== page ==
Table 1: Medians of different parameters, including coronary artery calcification score, at the beginning and the end of the study in both groups

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Table 2: The percentage of change in different parameters, including coronary artery calcification score, in both studied groups 1 and 2

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Table 3: Correlation between fibroblast growth factor 23 and coronary artery calcification score with different parameters at the end of the study in group 1

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  Discussion Top

Elevated phosphate and Ca×P have been associated with vascular calcification in patients with end-stage renal disease on maintenance dialysis [4]. In the TTG and the RIND studies, a progressive increase in CAC has been observed while using calcium-containing phosphate binders [6],[12],[13],[14]. Such an increase has been ameliorated with the use of non-calcium-containing phosphate binders [15]. The Bone Remodeling and Coronary Calcification (BRIC) study, investigating impact of phosphate binders on bone and coronary calcification, showed that calcium binders were more likely to lead to low-turnover bone disease (as seen on bone biopsy) than sevelamer. Furthermore, the low-turnover bone disease was more likely to be associated with an increased CAC [16].

CVD is the leading cause of death in patients with chronic kidney disease (CKD) [17]. The association between excess FGF23 and mortality is likely mediated by an increased cardiovascular risk. Increased FGF23 is associated independently with an increased left ventricular mass index [18]. In a previous study conducted by our group, increased FGF23 was associated independently with aortic calcification among HD patients [9]. In the present study, we investigated the effect of sevelamer HCl against CaCO 3 on the FGF23 level and the progression of coronary calcification. In group 1, significantly lower levels of calcium, phosphate, FGF23, LDL-cholesterol, and total cholesterol were observed at the end of the study beside statistically higher levels of HDL-cholesterol. In group 2, we observed statistically higher levels of calcium, total cholesterol, LDL-cholesterol, FGF23, and CCS. These results indicate that sevelamer, but not CaCO 3 , reduces FGF23 significantly. This novel action of sevelamer HCl on FGF23 was further reported by other study groups [19],[20].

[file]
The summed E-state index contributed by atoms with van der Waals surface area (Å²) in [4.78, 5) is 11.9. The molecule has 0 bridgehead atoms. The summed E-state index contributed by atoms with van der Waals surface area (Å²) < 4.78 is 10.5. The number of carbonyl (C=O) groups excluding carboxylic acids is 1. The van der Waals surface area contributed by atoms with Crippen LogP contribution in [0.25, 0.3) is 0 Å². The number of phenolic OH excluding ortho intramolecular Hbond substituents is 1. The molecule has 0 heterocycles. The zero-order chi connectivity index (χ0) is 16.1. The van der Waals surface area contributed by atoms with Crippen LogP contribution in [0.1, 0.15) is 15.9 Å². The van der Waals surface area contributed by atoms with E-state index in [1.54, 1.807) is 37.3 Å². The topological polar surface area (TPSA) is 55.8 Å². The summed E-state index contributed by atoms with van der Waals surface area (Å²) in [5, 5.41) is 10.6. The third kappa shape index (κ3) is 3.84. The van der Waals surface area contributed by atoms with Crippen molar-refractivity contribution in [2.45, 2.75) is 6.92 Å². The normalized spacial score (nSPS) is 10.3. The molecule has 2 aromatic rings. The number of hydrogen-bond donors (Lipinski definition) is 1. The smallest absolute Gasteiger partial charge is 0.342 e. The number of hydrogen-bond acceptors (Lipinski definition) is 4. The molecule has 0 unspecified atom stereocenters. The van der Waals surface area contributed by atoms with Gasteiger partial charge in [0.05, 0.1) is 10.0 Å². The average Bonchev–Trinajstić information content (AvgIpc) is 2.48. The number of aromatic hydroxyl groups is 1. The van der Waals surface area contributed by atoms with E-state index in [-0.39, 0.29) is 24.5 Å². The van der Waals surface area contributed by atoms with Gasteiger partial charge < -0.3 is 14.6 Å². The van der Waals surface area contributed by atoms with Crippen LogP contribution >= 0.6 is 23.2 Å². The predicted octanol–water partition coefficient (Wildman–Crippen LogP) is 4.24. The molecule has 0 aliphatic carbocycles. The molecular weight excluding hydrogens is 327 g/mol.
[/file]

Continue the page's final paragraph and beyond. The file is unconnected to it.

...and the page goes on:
Overall, CaCO 3 controlled the phosphorus level adequately. However, its effectiveness may be limited by hypercalcemia. In contrast, sevelamer-treated patients (group 1) had significantly lower levels of FGF23 compared with patients receiving CaCO 3 (group 2) as phosphate binders. FGF23 had been identified as an inducer of vascular calcification and CVD in CKD. Our data confirm that FGF23 levels are massively elevated in HD patients [9]. Therefore, the use of calcium-free phosphate binders may reduce the risk of CVD not only by reducing the calcium load, but also by reducing both serum phosphorus and FGF23 levels [20].

Similarly, there was relatively less progression of CAC in 127 incident HD patients assigned randomly to sevelamer against calcium-based phosphorus binders [13]. Our study showed a positive and significant correlation between CCS and FGF23 in HD patients, which is in agreement with a similar study [19],[21]

Mirza et al. [22] found that a higher serum FGF23 level was associated with increased arterial stiffness exclusively in patients with an age-adjusted impaired renal function. A recent study showed that sevelamer treatment is associated with increased absorption of alimentary calcium [23]. This finding might cast doubt on the negative calcemic action of sevelamer. Besides our results, such a challenge can reinforce our hypothesis that the vascular protective effect of sevelamer is due to its effect on HDL and FGF23 rather than its effect on the Ca×P product.

Lastly we would like to emphasize the findings of Lin et al. [24], that the decrease in FGF23 in HD patients after the long-term use of sevelamer is associated with an increase in the serum klotho level. Klotho is the receptor cofactor mediating the action of FGF23. Increased klotho will decrease the resistance to FGF23, and thus would result in the observed significant decrease in the serum FGF23 level [24].